weight gain to 125 lbs body weight. Tiamulin was
evaluated at levels of
2.5 to 40 g/t in the
diet.
The 0, 10 and
20 g/t treatments were
common to all three trials, while the 40 g/t level was
tested in two trials. Analyses of
combined data from
the three pivotal studies examined average daily gain and
feed conversion values to market weight only for
the 0, 10, 20, and

40 g/t treatment groups due to the imbalance in dose groups from
location to location. Tiamulin at 10 g/t was
found in the
combined analysis to have significantly (p=.001) increased average daily gain. Feed conversion was
not significantly different among treatments.
The least squares means and
standard errors derived from
the combined analyses are as follows: (Eds. note: The following table consists of
5 columns.) Dose Level ADG Feed/Gain gm/ton LS Means s.e. LS Means s.e. 0 1.393 .0215 3.237 .0437 10 1.501 .0215 3.227 .0437 20 1.433 .0215 3.2Q7 .0437 40 1.509 .0278 3.268 .0624 Data from
trial P-9-3-NT, which
included drug concentrations of
0, 2.5, 5, 10, and

20 g/t, were
then analyzed separately to determine if levels of
less than 10 g/t should be further titrated. Least squares means for
average daily gains numerically increased from
levels of
0 to 10 g/t, but there were
no significant differences between control and
any level tested in the
study
. No adverse drug effects were
observed in any of
these trials. Individual trial summaries follow. TEST: P-8-14-LT STUDY TYPE: Dose Titration INVESTIGATORS: G. Cromwell, Ph.D. T. Stahley Department of
Animal Science University of
Kentucky Lexington, KY This trial was
conducted to evaluate tiamulin at 10, 20, and

40 g/t for
effect on growth performance vs. non-medicated control pigs. Eighty Yorkshire X Hampshire crossbred pigs averaging 32.5 lb were
allotted on the basis of
weight and
sex to one of
the 4 treatments listed below.
There were
4 pens of
5 pigs per treatment in this test of
randomized block design.
A 16% protein corn-soy diet was
fed to 125 pounds followed by a 12% protein corn-soy diet to market weight.
A 25% tiamulin premix was
used to prepare tiamulin-medicated feed which
was
fed to 125 pounds. Nonmedicated feed was
fed after withdrawal of
test drug. Average daily weight gain (ADG), feed consumption (ADF), and

feed/gain values from
test initiation to an average final weight of
208 lb are presented below. (Eds. note: The following table consists of
5 columns.) Table 8 No. Treatment Pigs ADG, lb ADF, lb Feed/Gain Nonmedicated control 20 1.48 4.84 3.27 Tiamulin, 10 g/t 20 1.62** 5.37* 3.34 Tiamulin, 20 g/t 20 1.56 5.20 3.35 Tiamulin, 40 g/t 20 1.63** 5.22 3.21 * P<.05 (vs. nonmedicated controls) ** P<.01 (vs. nonmedicated controls) Tiamulin at all levels tested numerically increased rate of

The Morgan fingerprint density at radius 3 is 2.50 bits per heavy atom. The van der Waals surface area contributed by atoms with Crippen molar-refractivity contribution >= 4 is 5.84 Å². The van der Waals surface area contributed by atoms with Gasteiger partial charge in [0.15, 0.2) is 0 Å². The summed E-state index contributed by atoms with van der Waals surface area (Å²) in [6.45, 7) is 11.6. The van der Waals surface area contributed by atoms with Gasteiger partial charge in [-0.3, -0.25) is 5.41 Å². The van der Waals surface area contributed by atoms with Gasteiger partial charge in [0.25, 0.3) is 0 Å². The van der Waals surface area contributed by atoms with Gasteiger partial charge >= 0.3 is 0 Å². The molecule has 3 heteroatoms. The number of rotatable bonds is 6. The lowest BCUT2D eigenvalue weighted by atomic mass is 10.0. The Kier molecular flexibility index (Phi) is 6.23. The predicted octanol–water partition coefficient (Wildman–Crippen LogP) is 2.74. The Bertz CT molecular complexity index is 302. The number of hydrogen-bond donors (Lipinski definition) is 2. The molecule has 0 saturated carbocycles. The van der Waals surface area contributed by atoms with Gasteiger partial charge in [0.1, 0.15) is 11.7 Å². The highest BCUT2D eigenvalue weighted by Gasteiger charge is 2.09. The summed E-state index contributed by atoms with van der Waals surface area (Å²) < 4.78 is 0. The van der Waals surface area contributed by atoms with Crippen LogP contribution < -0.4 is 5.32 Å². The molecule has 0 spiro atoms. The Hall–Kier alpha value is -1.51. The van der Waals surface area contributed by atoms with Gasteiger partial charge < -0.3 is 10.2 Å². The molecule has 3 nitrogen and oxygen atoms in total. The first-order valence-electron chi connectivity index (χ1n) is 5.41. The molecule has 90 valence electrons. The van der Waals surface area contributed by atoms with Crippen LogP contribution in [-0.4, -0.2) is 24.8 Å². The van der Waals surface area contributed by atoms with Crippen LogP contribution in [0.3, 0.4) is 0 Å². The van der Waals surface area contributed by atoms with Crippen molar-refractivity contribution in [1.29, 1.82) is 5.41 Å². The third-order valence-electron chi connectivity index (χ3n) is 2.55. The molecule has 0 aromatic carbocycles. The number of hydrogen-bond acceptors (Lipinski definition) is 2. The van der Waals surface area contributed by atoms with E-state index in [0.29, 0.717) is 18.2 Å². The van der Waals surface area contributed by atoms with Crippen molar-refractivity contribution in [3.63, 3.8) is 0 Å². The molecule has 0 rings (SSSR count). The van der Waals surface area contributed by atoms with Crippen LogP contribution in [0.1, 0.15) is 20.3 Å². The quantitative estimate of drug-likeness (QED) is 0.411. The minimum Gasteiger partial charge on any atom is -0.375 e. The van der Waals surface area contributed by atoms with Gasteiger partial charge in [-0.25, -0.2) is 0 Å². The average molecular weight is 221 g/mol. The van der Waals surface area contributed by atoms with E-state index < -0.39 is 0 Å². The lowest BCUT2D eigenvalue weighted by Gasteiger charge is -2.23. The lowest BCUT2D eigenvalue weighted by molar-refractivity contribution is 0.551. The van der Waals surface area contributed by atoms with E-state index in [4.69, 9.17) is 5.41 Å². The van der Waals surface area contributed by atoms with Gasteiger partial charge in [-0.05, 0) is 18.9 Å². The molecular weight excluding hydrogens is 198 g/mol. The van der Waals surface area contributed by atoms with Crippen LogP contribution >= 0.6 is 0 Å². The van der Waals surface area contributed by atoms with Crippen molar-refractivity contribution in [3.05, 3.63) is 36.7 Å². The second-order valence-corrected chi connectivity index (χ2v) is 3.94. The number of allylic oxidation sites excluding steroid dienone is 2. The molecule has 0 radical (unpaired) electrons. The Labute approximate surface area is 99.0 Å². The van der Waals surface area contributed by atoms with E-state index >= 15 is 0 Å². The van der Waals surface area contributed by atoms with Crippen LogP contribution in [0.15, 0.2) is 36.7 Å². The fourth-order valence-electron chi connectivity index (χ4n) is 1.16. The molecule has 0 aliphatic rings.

weight gain and
feed consumption, but only at 40 g/t was
feed conversion efficiency improved relative to nonmedicated controls. No adverse reactions to tiamulin were
observed. TEST: P-9-3-NT STUDY TYPE: Dose Titration INVESTIGATORS: G. Allee, Ph.D. J. Riley Eureka Testing Manhattan, Kansas The purpose of
this trial was
to evaluate tiamulin at 2.5, 5, 10 and
20 g/t vs. nonmedicated controls for
effect on growth performance of
swine. One hundred-twenty crossbred pigs averaging 24 lbs were
randomly assigned to pens by weight, sex and
sire.
There were
6 pigs per pen, 2 pens of
barrows and
2 pens of
gilts per treatment listed below. Treatments were
randomly assigned to pens within replications in this test of
randomized block design. Diets composed largely of
grain sorghum and
soybean meal were
self-fed throughout with feeds formulated to contain 18, 16, and

14% protein fed from
the start to 50 lbs, from
50 to 125 lbs and
from 125 lbs to market weight (200-225 lbs), respectively. Nonmedicated pigs were
used as a negative control treatment.
A 25% tiamulin premix was
used to provide tiamulin at 2.5, 5, 10, and

20 g/t in feed which
was
self-fed to 125 lbs. Following withdrawal of
test drugs, nonmedicated feed was
fed to market weight.
The results of
this growth test are summarized below for
the total pericd of
feeding to market weight (average 210 lbs). VIII. LABELING (attached) 1. DENAGARD® 10 Medicated Premix (Type A Medicated Article) package label 2. DENAGARD® 5 Medicated Premix (Type A Medicated Article) package label 3. Blue Bird Swine Feed (Type B) Medicated package label 4. Blue Bird COMPLETE SWINE RATION (Type C) Medicated (tiamulin 35 g/t) package label 5. Blue Bird COMPLETE SWINE RATION (Type C) Medicated (tiamulin 10 g/t) package label 6. DENAGARD® (Tiamulin) Antibiotic Premix (Type A Medicated Article) package label Copies of
these labels may be obtained by writing to the: Food and
Drug Administration Freedom of
Information Staff (HFI-35) 5600 Fishers Lane Rockville, MD 20857